The New President of Peru
The New President of Peru 2021 – Jose Pedro Castillo Terrenos
Jose Pedro Castillo Terrenos Leftist Political outsider wins Peru’s presidency Mr. Castillo, who vowed to overhaul the political and economic system to address poverty and inequality, narrowly defeated the daughter of Alberto Fujimori, the jailed former president. His parents were peasant farmers who never learned to read. As a child, he walked hours to go to school, before becoming a teacher himself. Then two months ago to became one of the voices of the rural areas of Peru by offering to the country new changes and better education, especially the new changes of the constitution looking for the benefits of country, since the first elections started most people look for new options instead been with the rightist for more than 30 years with no changes and more corruption increasing that doesn’t help the country going forward, most voters are from rural areas named the votes of the forgotten people, that caused the division between the right and the left or just simply Lima and the rest of the country caused strikes and madness during the second elections with his expression “No more poor people in a rich country.” encouraging people from rural areas and giving them a new hope of education and better health care.
This past Monday night, no more than a month since the second round of the presidential elections, officials declare Pedro Castillo, 51, the next President of Peru in a very close vote, he defeated Keiko Fujimori, the daughter of a right-wing former president and herself a towering symbol of the Peruvian elite.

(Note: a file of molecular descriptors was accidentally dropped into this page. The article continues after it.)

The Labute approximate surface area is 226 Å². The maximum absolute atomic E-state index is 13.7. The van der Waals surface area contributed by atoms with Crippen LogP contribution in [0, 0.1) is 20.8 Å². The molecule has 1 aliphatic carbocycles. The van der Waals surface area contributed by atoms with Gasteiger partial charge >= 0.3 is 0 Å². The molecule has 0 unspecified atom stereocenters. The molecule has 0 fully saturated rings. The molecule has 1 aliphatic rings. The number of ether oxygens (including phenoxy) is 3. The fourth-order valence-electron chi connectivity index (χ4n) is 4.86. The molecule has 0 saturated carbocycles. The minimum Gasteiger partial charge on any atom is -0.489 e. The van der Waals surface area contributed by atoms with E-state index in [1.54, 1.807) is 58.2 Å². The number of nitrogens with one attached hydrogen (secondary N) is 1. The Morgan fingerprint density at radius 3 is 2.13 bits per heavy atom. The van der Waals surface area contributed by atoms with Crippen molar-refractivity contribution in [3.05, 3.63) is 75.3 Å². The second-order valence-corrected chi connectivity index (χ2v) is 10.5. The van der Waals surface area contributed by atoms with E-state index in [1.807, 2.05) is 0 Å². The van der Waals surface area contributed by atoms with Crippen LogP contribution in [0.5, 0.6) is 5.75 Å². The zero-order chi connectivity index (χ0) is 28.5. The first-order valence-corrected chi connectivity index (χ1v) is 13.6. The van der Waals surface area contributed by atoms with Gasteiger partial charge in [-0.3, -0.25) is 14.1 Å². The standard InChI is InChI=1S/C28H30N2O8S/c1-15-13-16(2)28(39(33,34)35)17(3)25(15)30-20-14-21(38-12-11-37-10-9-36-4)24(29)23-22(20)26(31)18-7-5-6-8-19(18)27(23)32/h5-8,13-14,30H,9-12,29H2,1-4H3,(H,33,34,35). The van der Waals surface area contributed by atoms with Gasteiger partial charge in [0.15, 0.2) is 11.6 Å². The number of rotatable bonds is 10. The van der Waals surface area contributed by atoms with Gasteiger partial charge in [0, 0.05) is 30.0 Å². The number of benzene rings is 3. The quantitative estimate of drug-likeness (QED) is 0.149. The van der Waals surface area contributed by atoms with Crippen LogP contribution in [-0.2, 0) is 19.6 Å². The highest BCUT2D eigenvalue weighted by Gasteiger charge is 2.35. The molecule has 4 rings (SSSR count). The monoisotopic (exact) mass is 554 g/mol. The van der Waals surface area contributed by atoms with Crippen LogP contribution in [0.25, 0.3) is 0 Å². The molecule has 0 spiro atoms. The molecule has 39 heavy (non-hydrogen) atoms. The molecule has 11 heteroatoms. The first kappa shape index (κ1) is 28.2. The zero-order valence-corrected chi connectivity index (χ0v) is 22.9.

Mr. Castillo’s victory, however, narrows the margin, is the clearest repudiation of the country’s establishment in 30 years. it was also the third straight loss for Ms. Fujimori who is processed for corruption and still being investigated for money laundering.
Mr. Castillo, a socialist will become Peru’s first left-wing president in more than a generation, and it’s first to have lived most of his life as a “Campesino” Farmer in a poor Andean region.
In a victory speech from a balcony in downtown Lima, with his supporters chanting “yes, we could” in the streets below, Mr. Castillo promised to work for all Peruvians.
“I call for the broadest unity of the Peruvian people,” Mr. Castillo said. “Together we’ll share this struggle and this effort to make a more just, dignified, and united Peru.”
Addressing Ms. Fujimori, he added: “Let’s not add more obstacles to moving this country forward.”
The announcement of his victory came after a more than month-long effort by Ms. Fujimori to have about 200,000 votes tossed out in areas where Mr. Castillo won by a landslide, an action that would have disenfranchised many poor and Indigenous Peruvians.
Shortly before authorities declared Mr. Castillo president-elect, Ms. Fujimori said in a televised speech Monday evening that she would acknowledge the results out of respect for the law, but called his pending proclamation as president-elect “illegitimate” and insisted again that his party had stolen thousands of votes from her.
Now the most important entities of Peru are preparing the new investigation they called the most expensive election for Ms. Fujimori with and approximately 30 million soles in total expenses that may be sponsored by big transnational companies that alliance them with the country.